According to the California Air Resources Board, the climate crisis considerably increases the frequency and severity of wildfires. This year 26 times more Californian acreage has burnt than in 2019. As of September 14, a total of 7,718 fires have burned 3,451,428 acres, more than three percent of the state’s roughly 100 million acres of land, making 2020 the largest Californian wildfire season in recorded history, according to the California Department of Forestry and Fire Protection. The annual number of fires has increased lock step with changing climate. As the temperature has risen there is a direct correlation with the intensity and amount of fires that have increased over a thirty to fifty-year period, according to Miles O’Brian, science correspondent, of the PBS Newshour. Between 1985 and 2015, wildfires in California doubled as a direct result of changing climate conditions. More.
By Ramona du Houx
September 23, 2020
Fifteen nations including Norway, France and the UK, already have adopted bans on new internal combustion engine cars, with various targets from 2025 to 2040. California is the first American state to join them.
While deadly fires were still raging in California, Governor Gavin Newsom announced the state’s new electric vehicles (EV) sales goal as part of an executive order to curb climate change. Hence, every new passenger car and truck sold in the state has to be electric by 2035. Still, the order does not prevent Californians from owning gas-powered cars, selling used cars with internal-combustion engines or buying them outside the state.
A 15-year timeline isn’t groundbreaking. The Union of Concerned Scientists calculated that under Newsom’s plan, gas-fueled vehicles could still make up almost half the cars on the road in 2035. More.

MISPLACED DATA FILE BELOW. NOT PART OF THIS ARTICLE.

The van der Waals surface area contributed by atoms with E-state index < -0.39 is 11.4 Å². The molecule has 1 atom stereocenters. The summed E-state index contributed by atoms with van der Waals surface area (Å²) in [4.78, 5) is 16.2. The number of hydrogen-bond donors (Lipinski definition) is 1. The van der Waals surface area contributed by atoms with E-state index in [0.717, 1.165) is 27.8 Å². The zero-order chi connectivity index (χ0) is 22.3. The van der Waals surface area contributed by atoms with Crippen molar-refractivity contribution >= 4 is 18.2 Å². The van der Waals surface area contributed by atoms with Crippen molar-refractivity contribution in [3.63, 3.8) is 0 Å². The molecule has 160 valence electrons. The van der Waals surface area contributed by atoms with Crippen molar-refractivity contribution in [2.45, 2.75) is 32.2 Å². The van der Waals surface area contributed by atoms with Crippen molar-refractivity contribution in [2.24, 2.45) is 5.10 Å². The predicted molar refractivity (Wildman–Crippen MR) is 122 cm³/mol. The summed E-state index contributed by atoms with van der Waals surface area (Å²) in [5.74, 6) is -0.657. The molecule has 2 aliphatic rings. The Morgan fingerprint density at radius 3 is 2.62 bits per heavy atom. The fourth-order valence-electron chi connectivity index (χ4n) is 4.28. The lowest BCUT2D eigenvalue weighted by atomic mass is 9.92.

By Ramona du Houx
August 12, 2020
In August, The University of Maine announced a collaboration with Diamond Offshore Wind, a subsidiary of the Mitsubishi Corporation, and RWE Renewables, the second-largest company in offshore wind globally, to develop UMaine’s floating offshore wind technology demonstration project off the coast of Maine. The design was innovated at the University of Maine’s Advanced Structures and Composites incubator program that produced the project’s unique floating -platform technology.
The newly formed company, called with New England Aqua Ventus, LLC (NEAV) will invest the $100 million to build and deploy a full-scale, floating wind farm at the site, about 14 miles off Maine’s coast.
“The experience and investment that RWE and Diamond Offshore Wind bring are really unparalleled in the strength they will give to the project,” said Habib Dagher, executive director of the University of Maine Composites Center, leader of program and its technology. “And, if all goes well, it will be mean we will get the first full-scale floater off the US into the water within three years.” More.
By Ramona du Houx
September 19, 2020
New Jersey became the first state in the nation to require mandatory permit denials if an environmental justice analysis determines a new facility will have a disproportionately negative impact on an overburdened community. Governor Phil Murphy signed the legislation (S232) into law on September 18, 2020 after twelve years in the making.
“Today we are sending a clear message that we will longer allow Black and Brown communities in our state to be dumping grounds, where access to clean air and clean water are overlooked,” said Governor Murphy. “This action is a historic step to ensure that true community input and collaboration will factor into decisions that have a cumulative impact for years to come. I’m incredibly proud that New Jersey is now home to the strongest environmental justice law in the nation.” More
October 3, 2020
By Christopher Douglass
Mark Zandi, chief economist at Moody’s Analytics has warned that, “states and local governments are going to have to curtail spending very quickly,” unless funding arrives soon from the federal government. Zandi stated that “it’s vitally important” that Congress enacts a second stimulus package and that funding for state and local governments should be on the “top of that list.” Without a stimulus Zandi thinks, “the odds of a double-dip recession are high.” The stakes are only going to increase as state and local governments strain under increasing pressure of mounting debts and limited funds.
Moody’s report found that state and local governments are reaching a critical breaking point. Forty-two states will “need to fill budget gaps of 5-percent or more; 34 states would need to fill gaps of 10 percent or more.” More.